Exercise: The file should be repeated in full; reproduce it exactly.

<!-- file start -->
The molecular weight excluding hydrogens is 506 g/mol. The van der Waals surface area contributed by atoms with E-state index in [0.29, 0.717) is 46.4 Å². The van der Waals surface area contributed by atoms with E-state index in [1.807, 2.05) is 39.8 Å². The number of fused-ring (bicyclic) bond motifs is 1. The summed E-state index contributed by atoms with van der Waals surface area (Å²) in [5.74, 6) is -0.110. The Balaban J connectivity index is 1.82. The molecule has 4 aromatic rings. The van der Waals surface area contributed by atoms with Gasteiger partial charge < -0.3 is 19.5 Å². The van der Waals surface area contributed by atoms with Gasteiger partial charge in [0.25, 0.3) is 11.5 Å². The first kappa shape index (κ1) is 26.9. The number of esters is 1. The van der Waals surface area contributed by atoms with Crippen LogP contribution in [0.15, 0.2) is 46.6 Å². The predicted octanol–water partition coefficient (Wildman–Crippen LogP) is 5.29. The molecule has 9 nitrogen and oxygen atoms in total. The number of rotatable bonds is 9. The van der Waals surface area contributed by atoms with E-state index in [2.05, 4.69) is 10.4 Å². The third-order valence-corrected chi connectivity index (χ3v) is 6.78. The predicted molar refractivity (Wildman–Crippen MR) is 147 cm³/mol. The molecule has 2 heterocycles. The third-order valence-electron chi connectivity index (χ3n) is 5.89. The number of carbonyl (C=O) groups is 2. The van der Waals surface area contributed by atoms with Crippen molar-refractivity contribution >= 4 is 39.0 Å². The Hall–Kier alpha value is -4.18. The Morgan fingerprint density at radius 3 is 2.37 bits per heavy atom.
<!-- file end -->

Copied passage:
The molecular weight excluding hydrogens is 506 g/mol. The van der Waals surface area contributed by atoms with E-state index in [0.29, 0.717) is 46.4 Å². The van der Waals surface area contributed by atoms with E-state index in [1.807, 2.05) is 39.8 Å². The number of fused-ring (bicyclic) bond motifs is 1. The summed E-state index contributed by atoms with van der Waals surface area (Å²) in [5.74, 6) is -0.110. The Balaban J connectivity index is 1.82. The molecule has 4 aromatic rings. The van der Waals surface area contributed by atoms with Gasteiger partial charge < -0.3 is 19.5 Å². The van der Waals surface area contributed by atoms with Gasteiger partial charge in [0.25, 0.3) is 11.5 Å². The first kappa shape index (κ1) is 26.9. The number of esters is 1. The van der Waals surface area contributed by atoms with Crippen LogP contribution in [0.15, 0.2) is 46.6 Å². The predicted octanol–water partition coefficient (Wildman–Crippen LogP) is 5.29. The molecule has 9 nitrogen and oxygen atoms in total. The number of rotatable bonds is 9. The van der Waals surface area contributed by atoms with E-state index in [2.05, 4.69) is 10.4 Å². The third-order valence-corrected chi connectivity index (χ3v) is 6.78. The predicted molar refractivity (Wildman–Crippen MR) is 147 cm³/mol. The molecule has 2 heterocycles. The third-order valence-electron chi connectivity index (χ3n) is 5.89. The number of carbonyl (C=O) groups is 2. The van der Waals surface area contributed by atoms with Crippen molar-refractivity contribution >= 4 is 39.0 Å². The Hall–Kier alpha value is -4.18. The Morgan fingerprint density at radius 3 is 2.37 bits per heavy atom.